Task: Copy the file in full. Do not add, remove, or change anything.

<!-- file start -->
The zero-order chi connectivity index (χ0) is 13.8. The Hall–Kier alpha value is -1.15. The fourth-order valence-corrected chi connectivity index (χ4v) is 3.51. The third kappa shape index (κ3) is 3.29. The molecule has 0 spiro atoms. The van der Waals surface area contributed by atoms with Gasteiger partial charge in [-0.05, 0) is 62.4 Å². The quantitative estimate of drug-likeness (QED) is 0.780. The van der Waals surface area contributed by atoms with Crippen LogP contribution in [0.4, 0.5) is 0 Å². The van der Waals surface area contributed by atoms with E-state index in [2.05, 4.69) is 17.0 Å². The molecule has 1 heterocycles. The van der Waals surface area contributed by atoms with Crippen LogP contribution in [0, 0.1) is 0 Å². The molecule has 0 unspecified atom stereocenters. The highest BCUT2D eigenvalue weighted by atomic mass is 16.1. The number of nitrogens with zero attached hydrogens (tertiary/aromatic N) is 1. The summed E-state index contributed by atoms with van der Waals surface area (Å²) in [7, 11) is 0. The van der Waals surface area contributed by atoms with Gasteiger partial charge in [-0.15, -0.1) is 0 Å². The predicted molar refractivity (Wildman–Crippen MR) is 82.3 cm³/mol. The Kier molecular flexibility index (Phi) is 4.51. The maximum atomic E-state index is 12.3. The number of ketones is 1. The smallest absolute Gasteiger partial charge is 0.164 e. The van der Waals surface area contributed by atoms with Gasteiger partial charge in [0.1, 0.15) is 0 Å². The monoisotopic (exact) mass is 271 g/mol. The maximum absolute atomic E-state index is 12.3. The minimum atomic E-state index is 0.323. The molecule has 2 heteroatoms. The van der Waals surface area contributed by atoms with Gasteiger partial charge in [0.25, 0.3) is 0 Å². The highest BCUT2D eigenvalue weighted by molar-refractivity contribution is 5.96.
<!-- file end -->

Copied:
The zero-order chi connectivity index (χ0) is 13.8. The Hall–Kier alpha value is -1.15. The fourth-order valence-corrected chi connectivity index (χ4v) is 3.51. The third kappa shape index (κ3) is 3.29. The molecule has 0 spiro atoms. The van der Waals surface area contributed by atoms with Gasteiger partial charge in [-0.05, 0) is 62.4 Å². The quantitative estimate of drug-likeness (QED) is 0.780. The van der Waals surface area contributed by atoms with Crippen LogP contribution in [0.4, 0.5) is 0 Å². The van der Waals surface area contributed by atoms with E-state index in [2.05, 4.69) is 17.0 Å². The molecule has 1 heterocycles. The van der Waals surface area contributed by atoms with Crippen LogP contribution in [0, 0.1) is 0 Å². The molecule has 0 unspecified atom stereocenters. The highest BCUT2D eigenvalue weighted by atomic mass is 16.1. The number of nitrogens with zero attached hydrogens (tertiary/aromatic N) is 1. The summed E-state index contributed by atoms with van der Waals surface area (Å²) in [7, 11) is 0. The van der Waals surface area contributed by atoms with Gasteiger partial charge in [-0.15, -0.1) is 0 Å². The predicted molar refractivity (Wildman–Crippen MR) is 82.3 cm³/mol. The Kier molecular flexibility index (Phi) is 4.51. The maximum atomic E-state index is 12.3. The number of ketones is 1. The smallest absolute Gasteiger partial charge is 0.164 e. The van der Waals surface area contributed by atoms with Gasteiger partial charge in [0.1, 0.15) is 0 Å². The monoisotopic (exact) mass is 271 g/mol. The maximum absolute atomic E-state index is 12.3. The minimum atomic E-state index is 0.323. The molecule has 2 heteroatoms. The van der Waals surface area contributed by atoms with Gasteiger partial charge in [0.25, 0.3) is 0 Å². The highest BCUT2D eigenvalue weighted by molar-refractivity contribution is 5.96.